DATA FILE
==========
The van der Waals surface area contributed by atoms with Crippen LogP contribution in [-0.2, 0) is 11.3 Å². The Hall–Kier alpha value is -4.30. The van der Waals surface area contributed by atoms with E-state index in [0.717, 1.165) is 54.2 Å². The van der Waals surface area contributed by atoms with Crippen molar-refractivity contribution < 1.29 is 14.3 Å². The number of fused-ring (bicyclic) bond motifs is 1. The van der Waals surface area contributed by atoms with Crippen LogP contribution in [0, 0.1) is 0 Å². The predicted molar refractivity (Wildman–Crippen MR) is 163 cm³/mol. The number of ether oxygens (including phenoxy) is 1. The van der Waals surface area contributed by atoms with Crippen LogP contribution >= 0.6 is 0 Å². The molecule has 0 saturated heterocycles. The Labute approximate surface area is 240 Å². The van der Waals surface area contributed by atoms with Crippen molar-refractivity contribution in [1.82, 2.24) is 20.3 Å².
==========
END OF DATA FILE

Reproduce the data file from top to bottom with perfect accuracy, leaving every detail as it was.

The van der Waals surface area contributed by atoms with Crippen LogP contribution in [-0.2, 0) is 11.3 Å². The Hall–Kier alpha value is -4.30. The van der Waals surface area contributed by atoms with E-state index in [0.717, 1.165) is 54.2 Å². The van der Waals surface area contributed by atoms with Crippen molar-refractivity contribution < 1.29 is 14.3 Å². The number of fused-ring (bicyclic) bond motifs is 1. The van der Waals surface area contributed by atoms with Crippen LogP contribution in [0, 0.1) is 0 Å². The predicted molar refractivity (Wildman–Crippen MR) is 163 cm³/mol. The number of ether oxygens (including phenoxy) is 1. The van der Waals surface area contributed by atoms with Crippen LogP contribution >= 0.6 is 0 Å². The molecule has 0 saturated heterocycles. The Labute approximate surface area is 240 Å². The van der Waals surface area contributed by atoms with Crippen molar-refractivity contribution in [1.82, 2.24) is 20.3 Å².